- Summer Savings Sale Here's how (restrictions apply)
Enter your mobile number or email address below and we'll send you a link to download the free Kindle App. Then you can start reading Kindle books on your smartphone, tablet, or computer - no Kindle device required.
To get the free app, enter your mobile phone number.
Winning the Long War: Lessons from the Cold War for Defeating Terrorism and Preserving Freedom Hardcover – April 25, 2005
See the Best Books of 2018 So Far
Looking for something great to read? Browse our editors' picks for the best books of the year so far in fiction, nonfiction, mysteries, children's books, and much more.
Top customer reviews
There was a problem filtering reviews right now. Please try again later.
The book relies heavily on the "Long Telegram" written by George Kennan to tie the Cold War and War on Terror together as the subtitle for the book states: "Lessons from the cold war for defeating terrorism and preserving freedom."
Early on the book argues that there are four pillars that the Cold War victory depended on: Provide Security, Build a Strong Economy, Protect Civil Liberties, Win the Struggle of Ideas. These are the very concepts that "Winning the Long War" argues is the path to victory in the war on terrorism. Many quarrel with the idea of looking back to the Cold War for knowledge on how to fight modern wars, for example one of the biggest arguments heard is ridding the arsenal of Cold War Era weapons and development.
The main point in this book is noted in chapter one : "The Cold War's real lessons are not how to fight the last war, but any long war. And no one should mistake the global war on terrorism as anything but a real, life-and-death struggle. It is a war by any name." This book does not depict how to battle any one specific enemy with micro-tactics, it instead shows the overall strategic or macro-tactics that are needed to fight a sustained conflict "hot" or "cold."
One decisive facet of the Cold War is just as important and relevant in today's world, the economy. In many ways it won the Cold War along with diplomacy and military strength. As the authors point out:
"Understanding the role of the economy in the long war begins with understanding the federal government's relationship with the domestic economy ... The Soviet Union's economic collapse stemmed from more than just its government's insatiable appetite for military spending. It followed at least as much from the Kremlin's determination to control economic activity in the civilian sector while ignoring the enormous costs of imposing controls. The Soviet treatment of the economy is an object lesson in how not to fight the long war."
With the many changes being made by the United States Government directly to or indirectly affecting the economy, this is a very important life lesson for fighting this millenniums long war. While the economy implications of the Cold War were known, this book does a great job of describing exactly how much impact exists and how it could either be a piece of the winning strategy or the reason we lose this new conflict against terrorism.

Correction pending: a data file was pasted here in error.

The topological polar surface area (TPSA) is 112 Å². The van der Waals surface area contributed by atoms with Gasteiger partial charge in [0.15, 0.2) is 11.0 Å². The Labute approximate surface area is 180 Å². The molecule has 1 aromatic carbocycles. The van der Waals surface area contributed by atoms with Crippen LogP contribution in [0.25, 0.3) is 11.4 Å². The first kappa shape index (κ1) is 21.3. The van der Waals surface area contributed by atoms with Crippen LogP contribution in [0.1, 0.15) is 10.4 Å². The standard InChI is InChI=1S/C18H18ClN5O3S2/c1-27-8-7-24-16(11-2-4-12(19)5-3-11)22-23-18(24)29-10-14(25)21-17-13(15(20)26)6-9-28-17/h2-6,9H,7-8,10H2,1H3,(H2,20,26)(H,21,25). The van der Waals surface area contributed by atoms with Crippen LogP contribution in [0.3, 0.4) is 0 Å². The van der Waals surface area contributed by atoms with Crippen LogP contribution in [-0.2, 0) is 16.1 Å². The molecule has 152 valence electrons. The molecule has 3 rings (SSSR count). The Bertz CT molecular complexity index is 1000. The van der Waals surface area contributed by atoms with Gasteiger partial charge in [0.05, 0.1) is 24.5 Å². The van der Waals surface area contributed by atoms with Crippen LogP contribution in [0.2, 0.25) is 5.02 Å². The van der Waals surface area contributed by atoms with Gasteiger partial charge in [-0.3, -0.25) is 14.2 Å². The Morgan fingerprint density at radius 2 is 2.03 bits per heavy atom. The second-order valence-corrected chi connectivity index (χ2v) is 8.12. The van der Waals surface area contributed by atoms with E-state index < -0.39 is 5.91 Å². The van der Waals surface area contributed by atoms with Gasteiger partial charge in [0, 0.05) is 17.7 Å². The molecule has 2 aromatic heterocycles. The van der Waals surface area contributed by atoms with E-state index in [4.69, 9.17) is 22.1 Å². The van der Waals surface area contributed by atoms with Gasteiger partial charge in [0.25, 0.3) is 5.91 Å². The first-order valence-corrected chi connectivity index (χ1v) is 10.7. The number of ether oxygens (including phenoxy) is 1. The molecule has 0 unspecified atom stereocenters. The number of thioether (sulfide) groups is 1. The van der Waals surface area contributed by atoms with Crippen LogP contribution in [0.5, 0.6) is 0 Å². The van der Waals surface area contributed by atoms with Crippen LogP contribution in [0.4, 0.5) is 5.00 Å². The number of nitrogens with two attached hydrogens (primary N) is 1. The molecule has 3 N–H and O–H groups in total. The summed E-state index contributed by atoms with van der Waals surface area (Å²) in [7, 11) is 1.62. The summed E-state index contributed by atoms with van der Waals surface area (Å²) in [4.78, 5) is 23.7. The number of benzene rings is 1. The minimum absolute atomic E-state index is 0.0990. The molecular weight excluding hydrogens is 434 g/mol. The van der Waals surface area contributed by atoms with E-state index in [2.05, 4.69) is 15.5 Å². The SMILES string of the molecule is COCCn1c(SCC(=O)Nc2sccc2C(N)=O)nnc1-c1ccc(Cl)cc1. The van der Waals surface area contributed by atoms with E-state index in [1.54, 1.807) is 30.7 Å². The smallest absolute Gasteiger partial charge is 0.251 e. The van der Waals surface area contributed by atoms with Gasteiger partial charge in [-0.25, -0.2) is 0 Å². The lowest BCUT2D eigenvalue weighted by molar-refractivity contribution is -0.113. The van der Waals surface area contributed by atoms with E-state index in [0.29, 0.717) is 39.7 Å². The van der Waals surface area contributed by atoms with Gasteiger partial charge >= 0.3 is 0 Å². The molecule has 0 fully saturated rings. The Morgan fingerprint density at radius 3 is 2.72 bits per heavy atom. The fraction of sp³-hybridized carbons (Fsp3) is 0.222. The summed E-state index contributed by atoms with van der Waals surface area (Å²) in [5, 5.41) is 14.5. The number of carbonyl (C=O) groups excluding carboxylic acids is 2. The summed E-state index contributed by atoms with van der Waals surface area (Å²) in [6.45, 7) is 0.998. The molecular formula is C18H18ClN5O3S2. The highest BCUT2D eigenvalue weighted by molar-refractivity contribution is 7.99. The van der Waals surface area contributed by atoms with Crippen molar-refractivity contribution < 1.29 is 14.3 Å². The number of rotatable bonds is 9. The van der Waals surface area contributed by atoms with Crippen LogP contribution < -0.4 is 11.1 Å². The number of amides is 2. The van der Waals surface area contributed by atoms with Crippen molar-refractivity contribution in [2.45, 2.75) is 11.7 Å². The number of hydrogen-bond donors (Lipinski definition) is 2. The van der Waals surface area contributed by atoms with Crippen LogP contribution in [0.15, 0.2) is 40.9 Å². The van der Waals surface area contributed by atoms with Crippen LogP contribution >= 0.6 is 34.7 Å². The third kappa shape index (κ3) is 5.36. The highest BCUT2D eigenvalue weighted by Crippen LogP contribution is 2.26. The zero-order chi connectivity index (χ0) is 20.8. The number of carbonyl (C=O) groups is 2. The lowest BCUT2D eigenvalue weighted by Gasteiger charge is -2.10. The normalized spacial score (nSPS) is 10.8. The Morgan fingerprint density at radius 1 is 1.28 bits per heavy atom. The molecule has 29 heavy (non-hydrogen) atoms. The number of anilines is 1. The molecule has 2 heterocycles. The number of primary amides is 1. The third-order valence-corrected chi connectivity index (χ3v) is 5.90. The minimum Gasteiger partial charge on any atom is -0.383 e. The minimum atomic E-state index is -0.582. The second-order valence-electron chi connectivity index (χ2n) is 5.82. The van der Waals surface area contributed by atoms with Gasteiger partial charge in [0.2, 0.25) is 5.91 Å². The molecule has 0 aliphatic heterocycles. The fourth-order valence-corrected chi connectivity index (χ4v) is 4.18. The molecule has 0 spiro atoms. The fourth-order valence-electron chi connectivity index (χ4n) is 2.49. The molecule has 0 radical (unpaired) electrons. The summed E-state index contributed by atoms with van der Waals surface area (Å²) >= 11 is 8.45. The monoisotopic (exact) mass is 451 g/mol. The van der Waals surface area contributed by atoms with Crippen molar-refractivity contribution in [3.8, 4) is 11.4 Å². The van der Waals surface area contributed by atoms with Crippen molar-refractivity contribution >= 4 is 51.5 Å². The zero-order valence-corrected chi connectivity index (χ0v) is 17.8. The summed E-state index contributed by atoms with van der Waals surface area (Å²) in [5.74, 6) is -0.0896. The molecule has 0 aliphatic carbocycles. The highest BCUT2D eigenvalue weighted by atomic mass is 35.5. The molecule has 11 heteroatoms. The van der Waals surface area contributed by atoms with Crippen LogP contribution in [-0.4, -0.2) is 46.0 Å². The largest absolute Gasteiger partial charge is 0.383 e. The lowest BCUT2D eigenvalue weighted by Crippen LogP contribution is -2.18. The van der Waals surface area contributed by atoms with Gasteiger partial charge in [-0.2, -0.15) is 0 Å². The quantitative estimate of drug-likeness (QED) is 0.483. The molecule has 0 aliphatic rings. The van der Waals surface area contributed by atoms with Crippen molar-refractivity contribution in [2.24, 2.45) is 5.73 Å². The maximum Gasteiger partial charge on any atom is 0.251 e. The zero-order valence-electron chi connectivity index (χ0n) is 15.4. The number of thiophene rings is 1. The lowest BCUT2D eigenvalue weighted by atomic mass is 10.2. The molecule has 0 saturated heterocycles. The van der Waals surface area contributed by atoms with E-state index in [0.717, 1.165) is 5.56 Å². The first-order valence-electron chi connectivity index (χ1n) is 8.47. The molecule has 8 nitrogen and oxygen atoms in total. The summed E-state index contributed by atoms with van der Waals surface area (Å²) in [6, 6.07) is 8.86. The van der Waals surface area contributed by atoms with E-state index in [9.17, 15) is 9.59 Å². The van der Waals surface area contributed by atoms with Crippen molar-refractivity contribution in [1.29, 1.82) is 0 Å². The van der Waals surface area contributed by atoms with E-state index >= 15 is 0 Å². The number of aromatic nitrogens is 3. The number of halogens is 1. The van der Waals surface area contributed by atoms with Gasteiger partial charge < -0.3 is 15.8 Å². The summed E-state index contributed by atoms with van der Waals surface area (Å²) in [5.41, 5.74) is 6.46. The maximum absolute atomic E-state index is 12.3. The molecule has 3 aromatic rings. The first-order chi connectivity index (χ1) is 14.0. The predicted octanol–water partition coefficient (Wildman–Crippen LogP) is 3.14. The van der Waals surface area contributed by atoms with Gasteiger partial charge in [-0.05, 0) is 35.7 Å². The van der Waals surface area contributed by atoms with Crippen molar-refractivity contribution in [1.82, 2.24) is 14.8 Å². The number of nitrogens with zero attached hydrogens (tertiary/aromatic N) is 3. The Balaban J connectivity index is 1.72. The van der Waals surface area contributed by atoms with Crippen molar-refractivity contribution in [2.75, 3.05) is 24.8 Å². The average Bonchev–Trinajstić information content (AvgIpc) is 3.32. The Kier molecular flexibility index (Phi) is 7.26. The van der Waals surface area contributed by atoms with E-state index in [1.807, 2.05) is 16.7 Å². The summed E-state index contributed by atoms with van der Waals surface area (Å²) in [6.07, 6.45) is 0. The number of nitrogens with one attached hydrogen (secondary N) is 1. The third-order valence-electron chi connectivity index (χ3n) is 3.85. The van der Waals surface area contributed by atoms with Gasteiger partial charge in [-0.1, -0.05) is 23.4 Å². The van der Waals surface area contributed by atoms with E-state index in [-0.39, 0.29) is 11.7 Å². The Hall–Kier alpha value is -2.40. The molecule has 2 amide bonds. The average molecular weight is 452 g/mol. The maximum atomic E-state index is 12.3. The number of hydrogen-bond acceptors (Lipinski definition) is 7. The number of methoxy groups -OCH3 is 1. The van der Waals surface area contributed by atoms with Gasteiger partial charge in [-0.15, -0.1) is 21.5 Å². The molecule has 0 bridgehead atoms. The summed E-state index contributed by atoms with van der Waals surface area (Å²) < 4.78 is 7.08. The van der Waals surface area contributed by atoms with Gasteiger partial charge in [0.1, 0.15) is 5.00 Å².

Concluding, Winning the Long War is book that ties two wars together. While decades apart and very different they require a similar battle plan. We must be careful not to allow McCarthyism of a new breed to so distort the dangers and threats so they are not taken seriously by Americans and countries of all stripes. However, there is every reason to have the hard conversations that enemies exist... we must properly understand how our enemy fights in order to defeat him.
Winning the Long War is a terrific blueprint for such conversations. It is not filled with military jargon, nor is it a 1,000 page dry Government study. It is a study done in a manner to use history to teach in plain English what we all should look for and encourage in order to protect our liberty and defeat terrorism.
Eisenhower's approach to the Cold War provides lessons that will not have to be re-learned, provided they are remembered: provide security, build a strong economy, protect civil liberties, and win the struggle of ideas. What Carafano and Rosenweig offer are the nuts and bolts of how these concepts become counter-terrorist policy. We already have the fundamentals in place, but we will have to adapt to a new enemy. Their suggestions include replacing the Unified Command Plan with a U. S. Engagement Plan, crafted by and reporting to the National Security Council rather than the Pentagon. And since redundancy must be built into any plan, they offer their concept of "layered security" to prevent attacks on our homeland. And as might be expected, the authors offer several ways to improve the Department of Homeland Security. The present incarnation results from a "scattershot, partisan" approach by Congress, making the DHS little more than an "intelligence end-user," or worse, just another entitlement program. The alternative: performance and threat-based funding.
Winning the Long War also examines the weakness of a legal system which is incapable of dealing with actionable intelligence. We need a new preventive detention protocol for potential terrorists, one with more stringent standards. The measures now being used are vitally important, yet they are extralegal. We also get a thoughtful and well-documented pitch for trade versus aid as the more powerful tool of foreign policy. And some of the old Cold War tools, such as USIS, should be re-constituted and re-deployed against Islamic terror.
The authors' methodical and academic approach is a refreshing change from the bombast this topic typically engenders. This book deserves to be read and it deserves to influence American policy. I'm going to send copies of this book to my senators, Dodd and Lieberman. Why don't you send copies to yours, too?